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SENATOR Sherwin Gatchalian, the co-chairperson of EDCOM 2, and Senator Joel Villanueva, a commissioner of EDCOM 2 and chair of the Senate Basic Education Committee, have raised concerns regarding the government’s expenditure of an estimated P2.77 billion on community-based TESDA scholars who did not undergo assessment.

Villanueva highlighted the significant number of graduates from community-based programs, citing TESDA data indicating that 36.21% of their graduates originate from these programs.

Among the 44,000 individuals enrolled in community-based TESDA programs this year, only 17,995 have graduated to date. Out of this group, just 4,086 have obtained a Certificate of Competency (CoC), and of those, only 3,937 have been awarded a National Certificate. Villanueva posed the question, “What happened to the balance?”

Gatchalian emphasized the government’s investment in training through scholarship programs but stressed the futility of this training without assessment and CoC, which are essential for securing employment opportunities.

A critical issue identified was the shortage of assessors and challenges in scheduling assessments, with TESDA Deputy Director General Aniceto Bertiz III noting that the agency currently has 7,593 assessors.

Considering an estimated 1.5 million clients in the entire TVET sector in the country, this equates to 197 clients per assessor, highlighting the severe shortage of assessors.

Gatchalian also advocated for the certification of Senior High School – Technical Vocational Livelihood (SHS-TVL) track students to enhance their employability. He proposed allocating P1 billion in the budget for the certification of approximately 400,000 SHS-TVL students.

He stressed the importance of assessments and certifications, emphasizing that “training is not the end goal” and that around 98% of SHS-TVL learners who take the certification exams pass, making it a worthwhile investment.

TESDA Director General Suharto Mangudadatu suggested training teachers and district supervisors from the Department of Education as TESDA trainers and assessors. However, Gatchalian acknowledged the need for contingency plans, as DepEd might have reservations about this proposal. (AI/MNM)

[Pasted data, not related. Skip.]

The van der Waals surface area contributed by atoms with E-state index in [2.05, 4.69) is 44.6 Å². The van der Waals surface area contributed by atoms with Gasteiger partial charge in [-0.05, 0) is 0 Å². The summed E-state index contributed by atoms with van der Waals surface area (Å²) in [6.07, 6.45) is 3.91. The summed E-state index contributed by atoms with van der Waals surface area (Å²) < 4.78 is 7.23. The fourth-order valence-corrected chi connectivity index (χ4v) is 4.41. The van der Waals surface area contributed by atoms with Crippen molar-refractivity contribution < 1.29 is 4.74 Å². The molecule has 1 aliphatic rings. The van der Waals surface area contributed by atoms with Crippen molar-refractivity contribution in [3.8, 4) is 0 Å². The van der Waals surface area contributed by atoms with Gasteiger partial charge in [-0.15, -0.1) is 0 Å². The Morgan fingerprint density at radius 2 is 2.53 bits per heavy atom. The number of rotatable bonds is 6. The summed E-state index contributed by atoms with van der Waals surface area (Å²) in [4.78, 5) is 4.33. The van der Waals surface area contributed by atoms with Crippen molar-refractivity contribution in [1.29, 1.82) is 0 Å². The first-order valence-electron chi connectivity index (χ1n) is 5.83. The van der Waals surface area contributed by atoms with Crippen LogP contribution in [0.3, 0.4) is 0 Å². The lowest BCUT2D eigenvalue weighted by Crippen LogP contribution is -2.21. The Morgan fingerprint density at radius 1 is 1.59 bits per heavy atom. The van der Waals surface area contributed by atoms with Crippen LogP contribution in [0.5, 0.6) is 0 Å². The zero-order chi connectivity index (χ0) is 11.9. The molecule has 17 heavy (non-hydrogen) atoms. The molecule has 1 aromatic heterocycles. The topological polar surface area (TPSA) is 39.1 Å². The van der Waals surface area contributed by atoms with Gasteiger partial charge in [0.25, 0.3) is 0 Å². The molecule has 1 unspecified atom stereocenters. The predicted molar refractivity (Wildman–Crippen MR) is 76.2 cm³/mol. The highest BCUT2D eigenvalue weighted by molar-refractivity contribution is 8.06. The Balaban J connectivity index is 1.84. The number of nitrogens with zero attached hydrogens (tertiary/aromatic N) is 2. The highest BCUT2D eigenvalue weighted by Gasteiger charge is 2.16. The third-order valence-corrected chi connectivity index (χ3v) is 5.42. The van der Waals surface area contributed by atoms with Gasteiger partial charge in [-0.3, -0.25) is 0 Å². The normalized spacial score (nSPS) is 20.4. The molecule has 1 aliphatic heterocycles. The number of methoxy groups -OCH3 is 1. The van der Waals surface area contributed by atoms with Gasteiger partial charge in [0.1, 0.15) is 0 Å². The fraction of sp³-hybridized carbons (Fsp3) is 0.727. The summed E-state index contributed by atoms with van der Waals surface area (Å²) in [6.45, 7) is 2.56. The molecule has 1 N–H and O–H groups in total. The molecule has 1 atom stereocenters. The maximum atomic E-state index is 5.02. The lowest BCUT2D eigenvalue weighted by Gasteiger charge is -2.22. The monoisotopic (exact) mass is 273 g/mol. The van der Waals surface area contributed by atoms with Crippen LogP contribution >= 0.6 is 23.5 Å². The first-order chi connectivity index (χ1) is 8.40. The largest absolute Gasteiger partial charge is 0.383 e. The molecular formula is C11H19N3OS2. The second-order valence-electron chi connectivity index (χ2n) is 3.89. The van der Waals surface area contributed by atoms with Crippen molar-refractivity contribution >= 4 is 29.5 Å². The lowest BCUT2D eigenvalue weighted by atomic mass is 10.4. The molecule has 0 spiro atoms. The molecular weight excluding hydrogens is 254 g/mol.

By Vergel Garcia

TECHNICAL Education and Skills Development Authority Director General Suharto Mangudadatu assured the public that tech-voc graduates are job ready, and that technical vocational education and training remains the quickest and most cost-effective way for skilling, reskilling and upskilling Filipino workers.

He issued the statement after some lawmakers lamented that tech-voc graduates earn below minimum wage.

“Our lawmakers may be looking at employment data gathered during the pandemic, when employers were forced to reduce their employees’ work hours due to prevailing restrictions,” Mangudadatu said.

“Now that restrictions have been lifted and the country’s recovery is truly underway, our tech-voc graduates are again contributing significantly to the economy,” he added.

He said cases of employers giving below minimum salaries should immediately be addressed.

“I encourage our kababayans to report employers that give their personnel remunerations that are below the mandatory minimum wages to the Department of Labor. We have laws to protect our workers, and these laws should be upheld and followed to the letter,” the TESDA chief said.

Mangudadatu said that tech-voc training programs are developed in close coordination with the industry to ensure that the knowledge, skills, and abilities are aligned with employers’ need.

“We continuously enter into partnerships with public and private companies and associations to get a very good idea of what employers and the industry require when it comes to workers’ competencies. By working with TESDA, these entities are essentially manifesting their confidence in Philippine TVET and its graduates,” he said.

A study conducted by TESDA showed that more than 50 percent of tech-voc trainees have either had some college studies or are college graduates. This may indicate that employers prefer applicants that have employable and in-demand skills in addition to college degrees.

Thus, more than 90 percent of overseas Filipino workers secure their National Certificates before starting their jobs abroad, as these certificates attest to their abilities.